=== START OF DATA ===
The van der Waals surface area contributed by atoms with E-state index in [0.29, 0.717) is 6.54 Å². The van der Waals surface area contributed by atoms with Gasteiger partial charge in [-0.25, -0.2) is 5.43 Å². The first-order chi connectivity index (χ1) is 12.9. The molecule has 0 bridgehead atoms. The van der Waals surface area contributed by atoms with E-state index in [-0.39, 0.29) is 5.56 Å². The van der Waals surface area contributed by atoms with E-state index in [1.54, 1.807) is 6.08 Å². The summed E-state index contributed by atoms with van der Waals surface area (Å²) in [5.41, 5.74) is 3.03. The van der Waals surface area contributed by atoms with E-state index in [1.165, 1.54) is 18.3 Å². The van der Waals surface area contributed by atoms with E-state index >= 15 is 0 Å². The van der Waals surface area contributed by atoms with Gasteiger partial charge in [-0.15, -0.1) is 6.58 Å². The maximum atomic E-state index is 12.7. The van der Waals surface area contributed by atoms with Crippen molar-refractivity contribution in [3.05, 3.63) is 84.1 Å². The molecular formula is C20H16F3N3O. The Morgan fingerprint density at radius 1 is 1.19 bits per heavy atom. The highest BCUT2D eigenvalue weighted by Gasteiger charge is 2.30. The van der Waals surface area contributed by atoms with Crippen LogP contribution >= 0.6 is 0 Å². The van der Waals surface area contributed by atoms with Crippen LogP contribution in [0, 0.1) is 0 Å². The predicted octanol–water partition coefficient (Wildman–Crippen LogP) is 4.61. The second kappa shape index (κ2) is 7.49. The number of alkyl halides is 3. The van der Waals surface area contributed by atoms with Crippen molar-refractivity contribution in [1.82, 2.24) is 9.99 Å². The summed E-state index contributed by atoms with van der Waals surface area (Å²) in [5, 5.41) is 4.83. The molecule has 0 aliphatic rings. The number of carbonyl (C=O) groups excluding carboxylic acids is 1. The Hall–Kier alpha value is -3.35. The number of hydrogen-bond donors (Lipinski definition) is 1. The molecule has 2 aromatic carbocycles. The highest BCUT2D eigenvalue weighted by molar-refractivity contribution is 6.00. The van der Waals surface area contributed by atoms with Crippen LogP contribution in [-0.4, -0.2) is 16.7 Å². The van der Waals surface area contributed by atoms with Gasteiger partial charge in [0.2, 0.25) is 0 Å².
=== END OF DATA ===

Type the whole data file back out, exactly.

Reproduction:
The van der Waals surface area contributed by atoms with E-state index in [0.29, 0.717) is 6.54 Å². The van der Waals surface area contributed by atoms with Gasteiger partial charge in [-0.25, -0.2) is 5.43 Å². The first-order chi connectivity index (χ1) is 12.9. The molecule has 0 bridgehead atoms. The van der Waals surface area contributed by atoms with E-state index in [-0.39, 0.29) is 5.56 Å². The van der Waals surface area contributed by atoms with E-state index in [1.54, 1.807) is 6.08 Å². The summed E-state index contributed by atoms with van der Waals surface area (Å²) in [5.41, 5.74) is 3.03. The van der Waals surface area contributed by atoms with E-state index in [1.165, 1.54) is 18.3 Å². The van der Waals surface area contributed by atoms with E-state index >= 15 is 0 Å². The van der Waals surface area contributed by atoms with Gasteiger partial charge in [-0.15, -0.1) is 6.58 Å². The maximum atomic E-state index is 12.7. The van der Waals surface area contributed by atoms with Crippen molar-refractivity contribution in [3.05, 3.63) is 84.1 Å². The molecular formula is C20H16F3N3O. The Morgan fingerprint density at radius 1 is 1.19 bits per heavy atom. The highest BCUT2D eigenvalue weighted by Gasteiger charge is 2.30. The van der Waals surface area contributed by atoms with Crippen LogP contribution >= 0.6 is 0 Å². The van der Waals surface area contributed by atoms with Crippen LogP contribution in [0, 0.1) is 0 Å². The predicted octanol–water partition coefficient (Wildman–Crippen LogP) is 4.61. The second kappa shape index (κ2) is 7.49. The number of alkyl halides is 3. The van der Waals surface area contributed by atoms with Crippen molar-refractivity contribution in [1.82, 2.24) is 9.99 Å². The summed E-state index contributed by atoms with van der Waals surface area (Å²) in [5, 5.41) is 4.83. The molecule has 0 aliphatic rings. The number of carbonyl (C=O) groups excluding carboxylic acids is 1. The Hall–Kier alpha value is -3.35. The number of hydrogen-bond donors (Lipinski definition) is 1. The molecule has 2 aromatic carbocycles. The highest BCUT2D eigenvalue weighted by molar-refractivity contribution is 6.00. The van der Waals surface area contributed by atoms with Crippen LogP contribution in [-0.4, -0.2) is 16.7 Å². The van der Waals surface area contributed by atoms with Gasteiger partial charge in [0.2, 0.25) is 0 Å².